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Possible bug in handling IPv6 mapped IPv4

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Possible bug in handling IPv6 mapped IPv4

William L. Thomson Jr.-4
For some time I had in my acceptall, ::ffff:x.x.x.x, where x.x.x.x is a
specific IP address of mine. It seems that ASSP has a potential bug in how it
matches that address. It seems to match via wildcard vs the actual address.

This ended up causing a gaping hole, and made my mail server an open relay,
bypassing smtp auth, SPF, etc. Hundreds of spam emails... It did not stop till
I removed the entry from my accept all.

After which I noticed something quite interesting that I think shows the
problem.

assp.pl[2670]: [Worker_1] [SSL-in] [TLS-out] ::ffff:87.100.250.136 info: PB-
IP-Score for '0:0:0:0:0:0:0:0' is 600, added 60 in this session
assp.pl[2670]: [Worker_1] [SSL-in] ::ffff:79.100.72.131 info: PB-IP-Score for
'0:0:0:0:0:0:0:0' is 675, added 60 in this session
assp.pl[2670]: [Worker_1] [SSL-in] [TLS-out] [MaxAUTHErrors] ::ffff:
159.148.200.200 too many (5) AUTH errors from 0:0:0:0:0:0:0:0

For some reason it turns ::ffff:x.x.x.x into 0:0:0:0:0:0:0:0. Which explains
why email from any ::ffff: address was being allowed. It was not matching my
entry, but instead considered my entry to be a wildcard. This was making the
penalty box go crazy. As any  ::ffff: address was triggering that and
increasing the score for 0:0:0:0:0:0:0:0
 
Now this is not the case in all places. The first below is rejected per the
IPv4 address being in denySMTPConnectionsFromAlways.

::ffff:77.70.127.148 <[hidden email]> to: [hidden email] blocked by
denySMTPConnectionsFromAlways strict: 77.70.0.0/17

http://dpaste.com/3N6X04G ( will remain for 1 yr )

However the next comes through. So in some places it is matching the IPv4
portion. In other places it becomes a wildcard.

http://dpaste.com/3BJPRQN ( will remain for 1 yr )

I have closed my hole by removing the one ::ffff:x.x.x.x entry I had in my
acceptall. I think I should be able to have that address there and it should
match the IPv4 portion. Which presently it does not seem to.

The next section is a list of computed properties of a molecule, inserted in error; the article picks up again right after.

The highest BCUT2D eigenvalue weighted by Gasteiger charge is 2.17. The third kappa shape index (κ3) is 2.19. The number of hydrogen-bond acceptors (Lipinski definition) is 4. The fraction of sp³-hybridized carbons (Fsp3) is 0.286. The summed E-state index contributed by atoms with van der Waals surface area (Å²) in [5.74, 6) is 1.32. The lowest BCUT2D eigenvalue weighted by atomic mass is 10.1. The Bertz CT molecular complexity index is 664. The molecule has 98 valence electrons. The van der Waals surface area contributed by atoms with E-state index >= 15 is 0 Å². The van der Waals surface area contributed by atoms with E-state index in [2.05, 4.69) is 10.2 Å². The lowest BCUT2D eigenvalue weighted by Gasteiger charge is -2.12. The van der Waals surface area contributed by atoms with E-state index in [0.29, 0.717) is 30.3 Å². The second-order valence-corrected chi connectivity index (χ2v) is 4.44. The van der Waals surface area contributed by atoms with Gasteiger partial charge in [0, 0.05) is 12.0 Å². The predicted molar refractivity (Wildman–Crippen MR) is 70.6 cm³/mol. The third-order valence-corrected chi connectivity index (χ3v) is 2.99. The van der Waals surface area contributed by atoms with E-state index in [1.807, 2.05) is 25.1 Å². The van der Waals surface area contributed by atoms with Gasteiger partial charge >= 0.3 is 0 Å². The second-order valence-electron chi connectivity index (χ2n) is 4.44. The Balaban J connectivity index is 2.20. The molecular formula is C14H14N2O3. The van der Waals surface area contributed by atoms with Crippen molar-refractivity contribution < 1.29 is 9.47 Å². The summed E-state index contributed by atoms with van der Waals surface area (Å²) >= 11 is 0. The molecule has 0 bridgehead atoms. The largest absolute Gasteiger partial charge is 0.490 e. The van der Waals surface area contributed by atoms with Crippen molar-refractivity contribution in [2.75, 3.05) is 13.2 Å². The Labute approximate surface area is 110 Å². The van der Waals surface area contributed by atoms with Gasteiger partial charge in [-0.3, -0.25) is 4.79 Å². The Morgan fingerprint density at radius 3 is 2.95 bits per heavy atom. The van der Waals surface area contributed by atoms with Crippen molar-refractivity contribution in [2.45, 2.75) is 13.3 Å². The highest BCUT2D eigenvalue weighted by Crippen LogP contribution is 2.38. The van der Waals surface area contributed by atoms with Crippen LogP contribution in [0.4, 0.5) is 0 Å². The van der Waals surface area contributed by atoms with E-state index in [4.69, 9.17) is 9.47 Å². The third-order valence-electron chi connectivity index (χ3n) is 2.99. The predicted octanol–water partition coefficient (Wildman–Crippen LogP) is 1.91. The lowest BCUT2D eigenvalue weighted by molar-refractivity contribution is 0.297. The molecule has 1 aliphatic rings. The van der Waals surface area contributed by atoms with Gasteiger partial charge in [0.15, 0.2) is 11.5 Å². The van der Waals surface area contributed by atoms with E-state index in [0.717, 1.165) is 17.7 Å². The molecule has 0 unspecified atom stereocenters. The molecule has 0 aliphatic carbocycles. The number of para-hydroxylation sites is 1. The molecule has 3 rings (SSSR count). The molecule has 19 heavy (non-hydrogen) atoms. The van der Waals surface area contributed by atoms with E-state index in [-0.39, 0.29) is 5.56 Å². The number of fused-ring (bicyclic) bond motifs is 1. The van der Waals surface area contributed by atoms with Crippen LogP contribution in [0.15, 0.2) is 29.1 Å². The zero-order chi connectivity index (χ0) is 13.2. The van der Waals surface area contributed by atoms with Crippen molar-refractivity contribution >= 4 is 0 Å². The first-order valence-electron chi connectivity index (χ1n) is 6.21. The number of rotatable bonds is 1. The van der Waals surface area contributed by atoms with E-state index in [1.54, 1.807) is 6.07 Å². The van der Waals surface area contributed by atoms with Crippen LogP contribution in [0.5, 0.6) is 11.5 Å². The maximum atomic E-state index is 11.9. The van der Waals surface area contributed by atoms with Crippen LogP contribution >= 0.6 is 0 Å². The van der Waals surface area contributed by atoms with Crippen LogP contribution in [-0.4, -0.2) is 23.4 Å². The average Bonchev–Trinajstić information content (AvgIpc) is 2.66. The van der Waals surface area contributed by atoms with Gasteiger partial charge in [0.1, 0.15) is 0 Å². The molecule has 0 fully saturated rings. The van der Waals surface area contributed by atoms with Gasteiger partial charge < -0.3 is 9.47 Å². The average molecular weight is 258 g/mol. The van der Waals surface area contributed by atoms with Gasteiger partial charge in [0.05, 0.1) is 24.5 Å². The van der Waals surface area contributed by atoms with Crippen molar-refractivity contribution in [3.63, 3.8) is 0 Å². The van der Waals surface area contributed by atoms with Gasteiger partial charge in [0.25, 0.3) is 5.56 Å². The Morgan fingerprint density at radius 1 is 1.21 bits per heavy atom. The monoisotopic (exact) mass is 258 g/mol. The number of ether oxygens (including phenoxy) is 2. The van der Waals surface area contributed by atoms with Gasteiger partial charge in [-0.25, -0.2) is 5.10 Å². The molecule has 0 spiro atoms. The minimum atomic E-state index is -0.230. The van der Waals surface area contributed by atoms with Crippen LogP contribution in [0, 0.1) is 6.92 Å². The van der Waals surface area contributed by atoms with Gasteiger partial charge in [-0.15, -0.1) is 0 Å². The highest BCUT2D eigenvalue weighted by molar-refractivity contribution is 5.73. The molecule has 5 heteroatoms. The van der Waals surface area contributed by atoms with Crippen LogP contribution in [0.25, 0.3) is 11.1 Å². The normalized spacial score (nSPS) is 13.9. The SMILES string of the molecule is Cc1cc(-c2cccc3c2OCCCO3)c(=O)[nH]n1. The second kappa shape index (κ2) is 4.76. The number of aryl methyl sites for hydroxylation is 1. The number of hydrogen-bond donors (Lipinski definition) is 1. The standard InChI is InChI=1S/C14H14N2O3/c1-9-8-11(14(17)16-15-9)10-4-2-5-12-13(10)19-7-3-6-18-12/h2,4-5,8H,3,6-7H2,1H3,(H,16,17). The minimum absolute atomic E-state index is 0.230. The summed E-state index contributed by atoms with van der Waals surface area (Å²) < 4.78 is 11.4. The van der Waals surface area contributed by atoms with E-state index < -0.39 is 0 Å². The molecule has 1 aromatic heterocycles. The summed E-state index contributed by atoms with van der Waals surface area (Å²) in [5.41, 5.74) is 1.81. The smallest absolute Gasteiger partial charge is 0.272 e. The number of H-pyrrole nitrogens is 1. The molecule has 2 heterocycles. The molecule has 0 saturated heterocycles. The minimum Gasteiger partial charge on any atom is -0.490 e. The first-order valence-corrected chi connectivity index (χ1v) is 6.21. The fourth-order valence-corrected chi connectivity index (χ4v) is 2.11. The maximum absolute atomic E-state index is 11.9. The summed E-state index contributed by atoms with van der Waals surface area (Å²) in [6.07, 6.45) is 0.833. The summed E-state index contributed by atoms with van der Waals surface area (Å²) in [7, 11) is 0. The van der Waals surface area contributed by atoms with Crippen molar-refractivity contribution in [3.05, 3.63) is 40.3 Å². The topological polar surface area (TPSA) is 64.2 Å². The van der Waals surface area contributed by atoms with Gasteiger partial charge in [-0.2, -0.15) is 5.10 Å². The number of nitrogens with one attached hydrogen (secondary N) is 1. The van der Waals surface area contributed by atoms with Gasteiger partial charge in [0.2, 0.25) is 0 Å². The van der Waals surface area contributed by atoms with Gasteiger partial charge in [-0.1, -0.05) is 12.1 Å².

If you need further information to look into this let me know. I cannot
replicate how the spam was sent. That alone is quite interesting and still
looking into how it reached my servers that way. I have ASSP listening on both
IPv4 and IPv6. Seems like the connection came as IPv6 mapped IPv4. But that
should not be routable or seen. Other software that listens on only IPv6,
never has the ::ffff: portion.

Pretty odd!

--
William L. Thomson Jr.


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Re: Possible bug in handling IPv6 mapped IPv4

Thomas Eckardt/eck
This is fixed in the current development release.

Thomas





Von:        "William L. Thomson Jr." <[hidden email]>
An:        [hidden email]
Datum:        10.02.2017 17:34
Betreff:        [Assp-user] Possible bug in handling IPv6 mapped IPv4




For some time I had in my acceptall, ::ffff:x.x.x.x, where x.x.x.x is a
specific IP address of mine. It seems that ASSP has a potential bug in how it
matches that address. It seems to match via wildcard vs the actual address.

This ended up causing a gaping hole, and made my mail server an open relay,
bypassing smtp auth, SPF, etc. Hundreds of spam emails... It did not stop till
I removed the entry from my accept all.

After which I noticed something quite interesting that I think shows the
problem.

assp.pl[2670]: [Worker_1] [SSL-in] [TLS-out] ::ffff:87.100.250.136 info: PB-
IP-Score for '0:0:0:0:0:0:0:0' is 600, added 60 in this session
assp.pl[2670]: [Worker_1] [SSL-in] ::ffff:79.100.72.131 info: PB-IP-Score for
'0:0:0:0:0:0:0:0' is 675, added 60 in this session
assp.pl[2670]: [Worker_1] [SSL-in] [TLS-out] [MaxAUTHErrors] ::ffff:
159.148.200.200 too many (5) AUTH errors from 0:0:0:0:0:0:0:0

For some reason it turns ::ffff:x.x.x.x into 0:0:0:0:0:0:0:0. Which explains
why email from any ::ffff: address was being allowed. It was not matching my
entry, but instead considered my entry to be a wildcard. This was making the
penalty box go crazy. As any  ::ffff: address was triggering that and
increasing the score for 0:0:0:0:0:0:0:0

Now this is not the case in all places. The first below is rejected per the
IPv4 address being in denySMTPConnectionsFromAlways.

::ffff:77.70.127.148 <[hidden email]> to: [hidden email] blocked by
denySMTPConnectionsFromAlways strict: 77.70.0.0/17

http://dpaste.com/3N6X04G ( will remain for 1 yr )

However the next comes through. So in some places it is matching the IPv4
portion. In other places it becomes a wildcard.

http://dpaste.com/3BJPRQN ( will remain for 1 yr )

I have closed my hole by removing the one ::ffff:x.x.x.x entry I had in my
acceptall. I think I should be able to have that address there and it should
match the IPv4 portion. Which presently it does not seem to.

If you need further information to look into this let me know. I cannot
replicate how the spam was sent. That alone is quite interesting and still
looking into how it reached my servers that way. I have ASSP listening on both
IPv4 and IPv6. Seems like the connection came as IPv6 mapped IPv4. But that
should not be routable or seen. Other software that listens on only IPv6,
never has the ::ffff: portion.

Pretty odd!

--
William L. Thomson Jr.


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Re: Possible bug in handling IPv6 mapped IPv4

William L. Thomson Jr.-4
On Saturday, February 11, 2017 6:47:23 AM EST Thomas Eckardt wrote:
> This is fixed in the current development release.

Excellent thank you!

--
William L. Thomson Jr.


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